Missteps in advertising, marketing and on social media are highly visible. The Dove ad from earlier this month? How about Adidas’ “Congrats, you survived the Boston Marathon” email? Or when Cheerios sent out a nice-enough tweet that many perceived to exploit Prince’s death? As my colleague Nicole Lasorda wrote in a blog post back in January, Does This Tweet Make Me Look Insensitive?, it can be difficult for brands to recover.
As media relations professionals, however, we must be vigilant with our activities behind the scenes as well. When we have clients whose expertise is relevant to delicate or serious moving news stories, it can be rather challenging to insert them into the conversation without sounding opportunistic.
Perhaps you have an expert on mass shootings, or sexual assault, or wildfires or hurricanes. While ill-timed or ill-conceived pitches are generally not visible to the public (although sometimes reporters do share bad pitches with the world), they can reveal a PR practitioner’s inexperience, or worse yet, ignorance. Burning a bridge with an important journalist can create long-term problems for you and your client.
This type of dilemma comes up regularly at Buchanan Public Relations, and while there is no all-purpose answer, here are a few guidelines to follow before hitting “send.”
1. Victims and destruction come first.When a major story first breaks, for example Hurricane Harvey, the media inform the public of how many people have died or sustained injuries, as well as the extent of damage to homes, businesses and the like. Do not pitch your expert at this time.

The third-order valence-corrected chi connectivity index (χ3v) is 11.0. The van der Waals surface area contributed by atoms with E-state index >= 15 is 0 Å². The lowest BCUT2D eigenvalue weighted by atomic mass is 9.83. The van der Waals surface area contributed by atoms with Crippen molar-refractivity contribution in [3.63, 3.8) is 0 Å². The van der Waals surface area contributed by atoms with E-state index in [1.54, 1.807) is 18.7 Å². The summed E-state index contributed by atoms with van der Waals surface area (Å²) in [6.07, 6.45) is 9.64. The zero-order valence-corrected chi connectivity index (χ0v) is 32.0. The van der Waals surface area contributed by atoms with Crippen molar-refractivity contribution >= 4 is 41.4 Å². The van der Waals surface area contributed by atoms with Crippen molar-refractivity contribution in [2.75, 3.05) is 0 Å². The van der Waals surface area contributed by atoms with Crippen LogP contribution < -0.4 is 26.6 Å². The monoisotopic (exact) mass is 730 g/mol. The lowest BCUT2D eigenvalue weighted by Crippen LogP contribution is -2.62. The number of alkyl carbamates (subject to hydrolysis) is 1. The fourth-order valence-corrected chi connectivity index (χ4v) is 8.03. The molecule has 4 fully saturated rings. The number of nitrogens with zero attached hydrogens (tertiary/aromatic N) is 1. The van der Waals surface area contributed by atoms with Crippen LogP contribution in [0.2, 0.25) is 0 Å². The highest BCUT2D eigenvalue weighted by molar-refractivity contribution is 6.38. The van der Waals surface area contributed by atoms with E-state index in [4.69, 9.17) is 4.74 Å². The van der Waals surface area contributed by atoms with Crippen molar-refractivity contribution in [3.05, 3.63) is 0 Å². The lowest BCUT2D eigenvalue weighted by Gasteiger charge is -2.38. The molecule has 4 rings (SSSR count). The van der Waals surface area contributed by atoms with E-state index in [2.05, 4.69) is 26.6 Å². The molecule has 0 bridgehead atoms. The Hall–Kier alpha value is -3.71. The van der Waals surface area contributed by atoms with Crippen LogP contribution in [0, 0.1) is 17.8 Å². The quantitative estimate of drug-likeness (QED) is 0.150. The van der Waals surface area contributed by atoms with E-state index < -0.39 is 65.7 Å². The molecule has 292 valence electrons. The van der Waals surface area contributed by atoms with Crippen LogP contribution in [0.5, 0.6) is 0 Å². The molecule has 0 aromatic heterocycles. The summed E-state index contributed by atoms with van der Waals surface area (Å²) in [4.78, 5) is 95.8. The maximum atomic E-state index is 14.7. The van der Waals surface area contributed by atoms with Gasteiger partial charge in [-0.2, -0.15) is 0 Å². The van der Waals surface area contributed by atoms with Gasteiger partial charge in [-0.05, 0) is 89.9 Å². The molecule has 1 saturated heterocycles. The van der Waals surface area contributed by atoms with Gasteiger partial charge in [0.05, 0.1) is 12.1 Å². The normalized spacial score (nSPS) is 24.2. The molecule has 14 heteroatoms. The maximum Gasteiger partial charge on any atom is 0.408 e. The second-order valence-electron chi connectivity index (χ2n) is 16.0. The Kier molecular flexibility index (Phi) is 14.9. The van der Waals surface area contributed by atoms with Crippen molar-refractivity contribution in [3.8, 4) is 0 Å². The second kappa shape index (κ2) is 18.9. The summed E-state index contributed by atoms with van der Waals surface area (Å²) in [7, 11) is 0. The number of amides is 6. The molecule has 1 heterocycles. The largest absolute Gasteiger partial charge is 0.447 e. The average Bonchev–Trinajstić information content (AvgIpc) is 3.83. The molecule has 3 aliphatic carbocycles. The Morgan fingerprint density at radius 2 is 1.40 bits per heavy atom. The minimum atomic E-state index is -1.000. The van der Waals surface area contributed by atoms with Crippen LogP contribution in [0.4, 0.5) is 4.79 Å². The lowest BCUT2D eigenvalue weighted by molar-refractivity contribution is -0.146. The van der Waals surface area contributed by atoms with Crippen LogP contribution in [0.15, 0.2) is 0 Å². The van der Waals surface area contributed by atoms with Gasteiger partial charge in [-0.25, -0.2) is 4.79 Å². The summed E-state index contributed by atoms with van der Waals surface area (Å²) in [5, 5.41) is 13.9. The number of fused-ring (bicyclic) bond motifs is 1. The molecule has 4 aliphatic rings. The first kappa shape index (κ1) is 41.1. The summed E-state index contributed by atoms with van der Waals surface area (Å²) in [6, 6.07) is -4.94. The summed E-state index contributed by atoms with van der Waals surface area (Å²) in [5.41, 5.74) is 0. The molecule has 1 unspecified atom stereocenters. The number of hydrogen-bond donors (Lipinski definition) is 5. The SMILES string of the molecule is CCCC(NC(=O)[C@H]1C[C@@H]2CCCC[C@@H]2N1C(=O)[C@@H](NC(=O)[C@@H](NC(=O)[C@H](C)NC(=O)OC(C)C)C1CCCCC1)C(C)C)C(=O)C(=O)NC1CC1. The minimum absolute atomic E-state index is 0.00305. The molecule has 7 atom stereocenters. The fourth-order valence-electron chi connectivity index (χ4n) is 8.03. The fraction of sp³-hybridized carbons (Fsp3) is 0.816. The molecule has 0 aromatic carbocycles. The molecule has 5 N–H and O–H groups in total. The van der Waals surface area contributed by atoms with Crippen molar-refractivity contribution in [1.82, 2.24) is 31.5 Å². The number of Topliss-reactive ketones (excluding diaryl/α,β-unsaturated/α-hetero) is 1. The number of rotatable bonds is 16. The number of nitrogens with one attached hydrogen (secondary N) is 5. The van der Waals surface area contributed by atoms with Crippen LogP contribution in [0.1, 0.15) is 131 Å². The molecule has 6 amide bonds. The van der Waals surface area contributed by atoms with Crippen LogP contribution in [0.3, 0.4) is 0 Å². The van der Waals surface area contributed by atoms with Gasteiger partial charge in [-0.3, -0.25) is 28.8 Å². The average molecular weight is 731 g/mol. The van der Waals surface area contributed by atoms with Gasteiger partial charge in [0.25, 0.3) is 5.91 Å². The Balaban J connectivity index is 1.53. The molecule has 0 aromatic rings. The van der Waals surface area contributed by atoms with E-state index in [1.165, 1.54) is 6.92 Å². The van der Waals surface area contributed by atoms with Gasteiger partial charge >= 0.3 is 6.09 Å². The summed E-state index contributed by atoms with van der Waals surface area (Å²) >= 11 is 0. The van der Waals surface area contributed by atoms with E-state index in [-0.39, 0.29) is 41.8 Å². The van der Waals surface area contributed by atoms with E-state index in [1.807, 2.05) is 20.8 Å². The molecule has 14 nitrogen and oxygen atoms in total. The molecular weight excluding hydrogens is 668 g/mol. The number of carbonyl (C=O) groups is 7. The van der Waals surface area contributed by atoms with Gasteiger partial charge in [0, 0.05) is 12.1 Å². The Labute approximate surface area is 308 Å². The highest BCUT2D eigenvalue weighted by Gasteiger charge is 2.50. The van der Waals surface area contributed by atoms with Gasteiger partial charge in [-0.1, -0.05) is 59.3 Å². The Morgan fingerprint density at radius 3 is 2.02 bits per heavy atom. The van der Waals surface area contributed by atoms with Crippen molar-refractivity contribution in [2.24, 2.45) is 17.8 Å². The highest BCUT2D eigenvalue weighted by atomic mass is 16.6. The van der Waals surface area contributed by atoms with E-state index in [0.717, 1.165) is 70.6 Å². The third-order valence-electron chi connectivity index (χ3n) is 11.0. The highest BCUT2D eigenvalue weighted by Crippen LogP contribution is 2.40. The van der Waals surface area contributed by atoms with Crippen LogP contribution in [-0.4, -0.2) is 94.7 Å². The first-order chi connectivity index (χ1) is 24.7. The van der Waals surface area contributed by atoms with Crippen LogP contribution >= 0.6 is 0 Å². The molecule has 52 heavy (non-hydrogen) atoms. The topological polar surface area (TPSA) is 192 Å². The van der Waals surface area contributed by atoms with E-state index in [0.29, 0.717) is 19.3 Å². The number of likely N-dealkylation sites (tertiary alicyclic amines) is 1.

2. Prepare your pitch. While you wait, reach out to your client to see which expert can talk about what angle. Can they explain a scientific report to a reporter? Were they involved in cleanup and recovery efforts after Hurricane Katrina or Superstorm Sandy? Having a pitch written and approved—and knowing your expert’s availability for interviews—ahead of time will allow you to move swiftly when the time is right. You’re still not pitching at this point.
3. Monitor the news cycle. Media coverage of the victims and destruction doesn’t always have a clear end-point. As the crisis unfolds, PR professionals need to monitor the news cycle. You’ll be able to sense a shift in the coverage as reporters start moving on to new angles. Perhaps the story has transitioned to water quality issues post-hurricane or how small businesses can secure loans to rebuild. Once you see the shift, this is when you pitch.
4. Pitch with sensitivity and patience. Your pitch should offer specific expertise and clearly articulate what your client can offer the reporter in relation to his or her beat. But, do your research, especially if a reporter is on-the-ground in Houston covering people living in Red Cross shelters versus a reporter behind a desk in New York writing about ways other at-risk cities can prevent flooding issues. Pitch, but be smart about it.
5. Sometimes background is best. Yes, we all want to see our clients get some ink on important stories in top news outlets. However, sometimes we pitch an expert on background alone so that the reporter doesn’t feel like we’re reaching out just to get publicity for our client. We’ve seen reporters be receptive to this, and we position it to clients as all-important relationship-building. Now you can pitch with gusto.